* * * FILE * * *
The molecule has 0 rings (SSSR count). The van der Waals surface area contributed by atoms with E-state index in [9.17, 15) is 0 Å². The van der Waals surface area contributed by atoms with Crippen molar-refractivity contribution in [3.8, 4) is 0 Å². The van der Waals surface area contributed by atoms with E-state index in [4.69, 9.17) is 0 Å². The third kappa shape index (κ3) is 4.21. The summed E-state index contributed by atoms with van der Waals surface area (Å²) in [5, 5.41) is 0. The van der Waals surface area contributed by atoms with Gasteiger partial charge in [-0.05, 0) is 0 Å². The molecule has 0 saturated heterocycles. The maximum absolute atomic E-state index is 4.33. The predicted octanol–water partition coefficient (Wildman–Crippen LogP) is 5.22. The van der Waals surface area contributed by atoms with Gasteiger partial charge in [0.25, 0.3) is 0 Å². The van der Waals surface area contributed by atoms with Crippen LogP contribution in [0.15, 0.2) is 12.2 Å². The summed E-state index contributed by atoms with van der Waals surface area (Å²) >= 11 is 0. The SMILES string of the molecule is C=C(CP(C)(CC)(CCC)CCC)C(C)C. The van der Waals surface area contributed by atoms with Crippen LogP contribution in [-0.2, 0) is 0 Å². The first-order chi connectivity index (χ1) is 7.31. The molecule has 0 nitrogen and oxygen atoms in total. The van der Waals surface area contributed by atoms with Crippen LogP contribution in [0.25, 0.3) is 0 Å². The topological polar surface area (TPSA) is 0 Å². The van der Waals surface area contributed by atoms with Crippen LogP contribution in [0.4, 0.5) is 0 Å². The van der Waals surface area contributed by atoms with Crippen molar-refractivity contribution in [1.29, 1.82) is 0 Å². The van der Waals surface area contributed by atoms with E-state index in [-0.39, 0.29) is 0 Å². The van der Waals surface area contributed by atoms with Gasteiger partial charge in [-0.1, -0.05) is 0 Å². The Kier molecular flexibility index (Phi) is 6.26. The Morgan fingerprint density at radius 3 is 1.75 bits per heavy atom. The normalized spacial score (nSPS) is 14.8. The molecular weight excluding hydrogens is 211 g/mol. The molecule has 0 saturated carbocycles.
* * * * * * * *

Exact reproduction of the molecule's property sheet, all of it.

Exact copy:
The molecule has 0 rings (SSSR count). The van der Waals surface area contributed by atoms with E-state index in [9.17, 15) is 0 Å². The van der Waals surface area contributed by atoms with Crippen molar-refractivity contribution in [3.8, 4) is 0 Å². The van der Waals surface area contributed by atoms with E-state index in [4.69, 9.17) is 0 Å². The third kappa shape index (κ3) is 4.21. The summed E-state index contributed by atoms with van der Waals surface area (Å²) in [5, 5.41) is 0. The van der Waals surface area contributed by atoms with Gasteiger partial charge in [-0.05, 0) is 0 Å². The molecule has 0 saturated heterocycles. The maximum absolute atomic E-state index is 4.33. The predicted octanol–water partition coefficient (Wildman–Crippen LogP) is 5.22. The van der Waals surface area contributed by atoms with Gasteiger partial charge in [0.25, 0.3) is 0 Å². The van der Waals surface area contributed by atoms with Crippen LogP contribution in [0.15, 0.2) is 12.2 Å². The summed E-state index contributed by atoms with van der Waals surface area (Å²) >= 11 is 0. The SMILES string of the molecule is C=C(CP(C)(CC)(CCC)CCC)C(C)C. The van der Waals surface area contributed by atoms with Crippen LogP contribution in [-0.2, 0) is 0 Å². The first-order chi connectivity index (χ1) is 7.31. The molecule has 0 nitrogen and oxygen atoms in total. The van der Waals surface area contributed by atoms with Crippen LogP contribution in [0.25, 0.3) is 0 Å². The topological polar surface area (TPSA) is 0 Å². The van der Waals surface area contributed by atoms with Crippen LogP contribution in [0.4, 0.5) is 0 Å². The van der Waals surface area contributed by atoms with Crippen molar-refractivity contribution in [1.29, 1.82) is 0 Å². The van der Waals surface area contributed by atoms with E-state index in [-0.39, 0.29) is 0 Å². The van der Waals surface area contributed by atoms with Gasteiger partial charge in [-0.1, -0.05) is 0 Å². The Kier molecular flexibility index (Phi) is 6.26. The Morgan fingerprint density at radius 3 is 1.75 bits per heavy atom. The normalized spacial score (nSPS) is 14.8. The molecular weight excluding hydrogens is 211 g/mol. The molecule has 0 saturated carbocycles.